Social Worker Experience of Fatal Child Abuse

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Oxford University Press
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© The Author 2017. Published by Oxford University Press on behalf of The British Association of Social Workers. All rights reserved.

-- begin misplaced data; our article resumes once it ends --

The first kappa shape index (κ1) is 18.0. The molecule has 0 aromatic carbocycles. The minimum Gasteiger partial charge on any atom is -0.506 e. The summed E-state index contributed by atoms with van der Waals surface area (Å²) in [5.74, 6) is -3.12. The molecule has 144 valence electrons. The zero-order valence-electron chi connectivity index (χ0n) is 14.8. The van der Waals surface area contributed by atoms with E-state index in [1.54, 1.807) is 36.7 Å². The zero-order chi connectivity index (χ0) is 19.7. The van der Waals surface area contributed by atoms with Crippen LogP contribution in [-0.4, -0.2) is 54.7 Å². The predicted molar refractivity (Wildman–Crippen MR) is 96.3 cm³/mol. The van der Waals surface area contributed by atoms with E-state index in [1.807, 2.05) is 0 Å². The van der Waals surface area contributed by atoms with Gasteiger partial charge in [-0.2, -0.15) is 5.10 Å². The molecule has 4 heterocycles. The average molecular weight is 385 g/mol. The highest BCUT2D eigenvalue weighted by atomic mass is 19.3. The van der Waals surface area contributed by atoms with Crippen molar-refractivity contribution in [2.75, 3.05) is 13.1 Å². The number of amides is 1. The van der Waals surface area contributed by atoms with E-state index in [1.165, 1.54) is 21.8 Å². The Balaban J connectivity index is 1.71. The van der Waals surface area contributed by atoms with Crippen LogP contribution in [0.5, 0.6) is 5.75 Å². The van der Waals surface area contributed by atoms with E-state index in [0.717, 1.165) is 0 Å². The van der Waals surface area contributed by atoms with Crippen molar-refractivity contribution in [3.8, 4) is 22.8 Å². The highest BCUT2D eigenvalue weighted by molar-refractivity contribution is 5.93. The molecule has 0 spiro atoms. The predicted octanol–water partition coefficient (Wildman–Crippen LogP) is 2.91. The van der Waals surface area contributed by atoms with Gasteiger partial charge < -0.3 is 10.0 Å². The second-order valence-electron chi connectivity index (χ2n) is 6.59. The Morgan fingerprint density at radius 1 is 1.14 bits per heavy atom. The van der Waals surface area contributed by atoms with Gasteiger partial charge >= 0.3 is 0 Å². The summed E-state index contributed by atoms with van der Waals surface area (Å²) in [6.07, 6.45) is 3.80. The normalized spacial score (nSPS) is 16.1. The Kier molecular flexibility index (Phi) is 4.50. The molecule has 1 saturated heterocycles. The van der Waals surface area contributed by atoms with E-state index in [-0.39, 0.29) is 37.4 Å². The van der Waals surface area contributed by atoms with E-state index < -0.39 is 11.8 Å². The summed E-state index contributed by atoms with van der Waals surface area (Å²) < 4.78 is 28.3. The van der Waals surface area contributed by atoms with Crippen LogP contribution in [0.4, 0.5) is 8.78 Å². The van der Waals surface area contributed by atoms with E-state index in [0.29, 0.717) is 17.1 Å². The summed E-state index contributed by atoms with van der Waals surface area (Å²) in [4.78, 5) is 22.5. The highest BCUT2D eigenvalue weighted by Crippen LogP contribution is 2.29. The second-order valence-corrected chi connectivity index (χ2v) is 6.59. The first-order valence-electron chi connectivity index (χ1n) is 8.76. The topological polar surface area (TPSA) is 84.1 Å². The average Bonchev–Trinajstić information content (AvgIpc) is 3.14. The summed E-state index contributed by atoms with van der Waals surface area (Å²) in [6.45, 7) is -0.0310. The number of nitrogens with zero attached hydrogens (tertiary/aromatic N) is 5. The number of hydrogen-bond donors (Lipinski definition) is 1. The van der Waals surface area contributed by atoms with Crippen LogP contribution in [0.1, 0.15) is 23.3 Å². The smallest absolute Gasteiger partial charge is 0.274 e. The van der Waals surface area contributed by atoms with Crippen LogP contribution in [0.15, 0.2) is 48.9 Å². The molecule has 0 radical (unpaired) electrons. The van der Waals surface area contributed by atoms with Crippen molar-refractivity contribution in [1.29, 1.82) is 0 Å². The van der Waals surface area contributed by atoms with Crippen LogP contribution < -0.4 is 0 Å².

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0045-3102
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1468-263X
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Abstract